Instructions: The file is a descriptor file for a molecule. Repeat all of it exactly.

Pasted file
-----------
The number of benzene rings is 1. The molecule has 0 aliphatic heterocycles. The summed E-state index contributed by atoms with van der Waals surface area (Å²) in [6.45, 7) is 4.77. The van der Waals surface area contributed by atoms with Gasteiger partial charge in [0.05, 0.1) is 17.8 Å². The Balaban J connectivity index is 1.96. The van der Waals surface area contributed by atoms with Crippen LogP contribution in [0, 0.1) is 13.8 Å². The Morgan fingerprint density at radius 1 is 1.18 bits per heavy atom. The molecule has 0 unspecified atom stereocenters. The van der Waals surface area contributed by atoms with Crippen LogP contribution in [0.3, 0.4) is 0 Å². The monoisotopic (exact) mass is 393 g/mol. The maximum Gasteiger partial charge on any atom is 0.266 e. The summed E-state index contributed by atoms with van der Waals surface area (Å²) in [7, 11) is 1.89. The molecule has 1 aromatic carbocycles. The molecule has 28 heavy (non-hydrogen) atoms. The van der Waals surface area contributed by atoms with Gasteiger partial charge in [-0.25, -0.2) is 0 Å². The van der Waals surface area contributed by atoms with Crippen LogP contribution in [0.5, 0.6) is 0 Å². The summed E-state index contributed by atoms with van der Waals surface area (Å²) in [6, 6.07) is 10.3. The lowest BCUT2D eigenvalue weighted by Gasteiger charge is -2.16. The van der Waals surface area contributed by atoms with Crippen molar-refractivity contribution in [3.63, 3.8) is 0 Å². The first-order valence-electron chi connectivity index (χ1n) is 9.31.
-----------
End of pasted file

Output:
The number of benzene rings is 1. The molecule has 0 aliphatic heterocycles. The summed E-state index contributed by atoms with van der Waals surface area (Å²) in [6.45, 7) is 4.77. The van der Waals surface area contributed by atoms with Gasteiger partial charge in [0.05, 0.1) is 17.8 Å². The Balaban J connectivity index is 1.96. The van der Waals surface area contributed by atoms with Crippen LogP contribution in [0, 0.1) is 13.8 Å². The Morgan fingerprint density at radius 1 is 1.18 bits per heavy atom. The molecule has 0 unspecified atom stereocenters. The van der Waals surface area contributed by atoms with Crippen LogP contribution in [0.3, 0.4) is 0 Å². The monoisotopic (exact) mass is 393 g/mol. The maximum Gasteiger partial charge on any atom is 0.266 e. The summed E-state index contributed by atoms with van der Waals surface area (Å²) in [7, 11) is 1.89. The molecule has 1 aromatic carbocycles. The molecule has 28 heavy (non-hydrogen) atoms. The van der Waals surface area contributed by atoms with Gasteiger partial charge in [-0.25, -0.2) is 0 Å². The van der Waals surface area contributed by atoms with Crippen LogP contribution in [0.5, 0.6) is 0 Å². The summed E-state index contributed by atoms with van der Waals surface area (Å²) in [6, 6.07) is 10.3. The lowest BCUT2D eigenvalue weighted by Gasteiger charge is -2.16. The van der Waals surface area contributed by atoms with Crippen molar-refractivity contribution in [3.63, 3.8) is 0 Å². The first-order valence-electron chi connectivity index (χ1n) is 9.31.